It was fantastic-- a simple cheese pizza though with particularly airy and light crust that kept us all happily munching until it disappeared. It was even somehow good dipped in the accompanying ranch dressing. Go figure. 

I ordered the gyros. It was a relatively large sandwich and being slightly full from so much pizza it was probably a little much. The meat was the standard processed spit kind (which I enjoy immensely) but in the end it was not all that impressive as gyros go. The watery tzatziki was underflavored and therefore so was each bite. There was nothing bad about it--and as always I ate it all-- but it wasn't something I would order again. 

This kafta-like Kabob, simply called the "Beef Kabob" on the menu, was what my wife ordered. These hand-made skewers were on display in the glass refrigerator when we walked in, so it seemed pretty clear this was one of Oscar's specialties. It was indeed wonderfully spiced and cooked. The result was a juicy, flavor-filled log of meat (which are the best kind of meat logs) that even my babies readily ate even though they generally don't have a taste for beef.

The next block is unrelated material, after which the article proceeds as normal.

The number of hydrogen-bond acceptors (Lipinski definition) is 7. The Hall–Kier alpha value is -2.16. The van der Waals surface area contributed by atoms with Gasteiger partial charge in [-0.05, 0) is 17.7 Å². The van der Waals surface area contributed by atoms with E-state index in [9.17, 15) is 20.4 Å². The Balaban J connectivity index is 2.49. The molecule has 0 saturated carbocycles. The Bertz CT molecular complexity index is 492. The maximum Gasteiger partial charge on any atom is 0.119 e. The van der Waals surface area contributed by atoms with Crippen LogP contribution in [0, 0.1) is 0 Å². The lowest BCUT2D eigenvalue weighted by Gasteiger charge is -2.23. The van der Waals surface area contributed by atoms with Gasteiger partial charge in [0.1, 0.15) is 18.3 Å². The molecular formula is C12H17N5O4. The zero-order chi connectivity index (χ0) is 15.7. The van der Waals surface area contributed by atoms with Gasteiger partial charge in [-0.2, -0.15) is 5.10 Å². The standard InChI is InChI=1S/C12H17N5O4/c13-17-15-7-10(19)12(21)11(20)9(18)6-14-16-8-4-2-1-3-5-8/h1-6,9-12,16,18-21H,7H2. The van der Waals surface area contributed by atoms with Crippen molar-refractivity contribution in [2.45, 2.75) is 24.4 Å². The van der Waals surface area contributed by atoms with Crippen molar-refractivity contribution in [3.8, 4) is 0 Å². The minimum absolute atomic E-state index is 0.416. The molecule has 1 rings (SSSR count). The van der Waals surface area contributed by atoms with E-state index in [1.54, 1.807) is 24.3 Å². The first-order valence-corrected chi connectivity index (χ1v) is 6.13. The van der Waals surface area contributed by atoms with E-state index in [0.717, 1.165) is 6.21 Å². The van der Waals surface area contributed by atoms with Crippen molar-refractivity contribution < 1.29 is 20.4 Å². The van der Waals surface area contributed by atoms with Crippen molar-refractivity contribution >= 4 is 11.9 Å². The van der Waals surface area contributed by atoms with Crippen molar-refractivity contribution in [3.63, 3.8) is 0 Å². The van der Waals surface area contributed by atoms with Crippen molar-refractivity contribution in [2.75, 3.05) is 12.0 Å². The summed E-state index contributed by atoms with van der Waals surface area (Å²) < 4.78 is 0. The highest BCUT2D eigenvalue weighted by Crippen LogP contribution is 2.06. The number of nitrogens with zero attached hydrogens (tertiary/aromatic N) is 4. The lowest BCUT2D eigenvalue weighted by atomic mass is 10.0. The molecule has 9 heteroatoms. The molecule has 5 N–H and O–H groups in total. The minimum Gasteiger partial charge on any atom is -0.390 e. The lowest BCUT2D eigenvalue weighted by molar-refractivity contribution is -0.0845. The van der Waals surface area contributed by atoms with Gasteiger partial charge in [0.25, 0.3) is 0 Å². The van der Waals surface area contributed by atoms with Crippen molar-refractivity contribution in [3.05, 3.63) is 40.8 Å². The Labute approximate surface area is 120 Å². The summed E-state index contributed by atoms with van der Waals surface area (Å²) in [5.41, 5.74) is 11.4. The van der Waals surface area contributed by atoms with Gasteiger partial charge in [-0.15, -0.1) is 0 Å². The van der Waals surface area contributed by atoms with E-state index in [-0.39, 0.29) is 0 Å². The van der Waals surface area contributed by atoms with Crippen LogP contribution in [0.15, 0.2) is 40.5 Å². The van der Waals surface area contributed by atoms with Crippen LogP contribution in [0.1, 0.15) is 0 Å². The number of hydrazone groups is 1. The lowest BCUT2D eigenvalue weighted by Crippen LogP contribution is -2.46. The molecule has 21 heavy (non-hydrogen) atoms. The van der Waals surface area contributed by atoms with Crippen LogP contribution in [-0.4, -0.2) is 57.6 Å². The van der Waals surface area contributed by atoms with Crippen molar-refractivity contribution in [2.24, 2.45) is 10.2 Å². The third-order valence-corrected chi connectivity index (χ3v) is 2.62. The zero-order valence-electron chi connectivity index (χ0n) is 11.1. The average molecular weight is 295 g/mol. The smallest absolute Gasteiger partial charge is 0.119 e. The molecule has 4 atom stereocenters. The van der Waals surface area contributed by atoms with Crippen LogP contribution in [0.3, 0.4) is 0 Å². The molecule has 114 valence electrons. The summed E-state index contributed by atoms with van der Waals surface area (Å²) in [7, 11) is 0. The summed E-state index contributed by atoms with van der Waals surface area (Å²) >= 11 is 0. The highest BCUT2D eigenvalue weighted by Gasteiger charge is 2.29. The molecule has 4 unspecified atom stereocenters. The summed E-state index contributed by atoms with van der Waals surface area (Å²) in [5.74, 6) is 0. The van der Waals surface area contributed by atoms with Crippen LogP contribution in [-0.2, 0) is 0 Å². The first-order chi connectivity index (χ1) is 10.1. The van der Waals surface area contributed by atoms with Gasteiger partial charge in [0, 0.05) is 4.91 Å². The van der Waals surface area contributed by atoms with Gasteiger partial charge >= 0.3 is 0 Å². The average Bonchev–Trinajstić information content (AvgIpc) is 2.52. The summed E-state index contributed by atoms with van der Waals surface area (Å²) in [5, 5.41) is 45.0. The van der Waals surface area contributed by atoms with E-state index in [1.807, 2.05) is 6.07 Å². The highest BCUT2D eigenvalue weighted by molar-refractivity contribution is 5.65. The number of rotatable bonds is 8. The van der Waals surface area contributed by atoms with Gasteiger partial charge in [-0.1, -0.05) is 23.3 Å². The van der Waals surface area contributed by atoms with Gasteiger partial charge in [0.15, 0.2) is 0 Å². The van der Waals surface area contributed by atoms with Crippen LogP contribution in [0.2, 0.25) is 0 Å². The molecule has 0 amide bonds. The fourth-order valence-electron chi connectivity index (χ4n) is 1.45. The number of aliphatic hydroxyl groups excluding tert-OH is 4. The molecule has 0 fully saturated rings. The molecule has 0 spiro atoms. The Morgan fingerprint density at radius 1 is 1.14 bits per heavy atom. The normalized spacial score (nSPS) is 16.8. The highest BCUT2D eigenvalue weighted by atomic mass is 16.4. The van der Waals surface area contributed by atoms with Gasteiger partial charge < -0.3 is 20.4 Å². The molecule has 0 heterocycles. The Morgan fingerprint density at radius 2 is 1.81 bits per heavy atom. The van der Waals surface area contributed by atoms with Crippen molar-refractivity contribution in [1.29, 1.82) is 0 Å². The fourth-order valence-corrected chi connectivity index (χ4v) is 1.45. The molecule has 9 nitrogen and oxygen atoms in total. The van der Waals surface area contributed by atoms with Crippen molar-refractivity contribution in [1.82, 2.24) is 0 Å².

I didn't get to taste the chicken kabob ordered by my wife's 17 year-old sister, but I did get a thumbs up and a, "It's good," from her. I think that qualifies as a ringing endorsement from the not-so-easily impressed youth of today. Anyway it looked pretty good. 

We also ordered a baklava that didn't even last long enough for a photo op. It was one of the better baklavas I have had in recent memory. That being said, my "recent" memory is counted in hours now instead of weeks or months. Regardless it was good, and as good as gone as soon as it hit the table. 

We did enough pre-dinner nap driving in the area to notice the plethora of vacant businesses and the signs announcing the new thouroughfare on 120th near 36, whose construction will begin soon. I asked Oscar about that and though he will be forced to vacate, from what I could gather, he plans move in a year or so to a new location just a bit further south. Good thing. But just in case it doesn't re-open, or changes in any way, I encourage you to visit him soon. Places like Oscar's are becoming less and less common and I would hate for you to miss out. 

Oscars Kabob & Gyros on Urbanspoon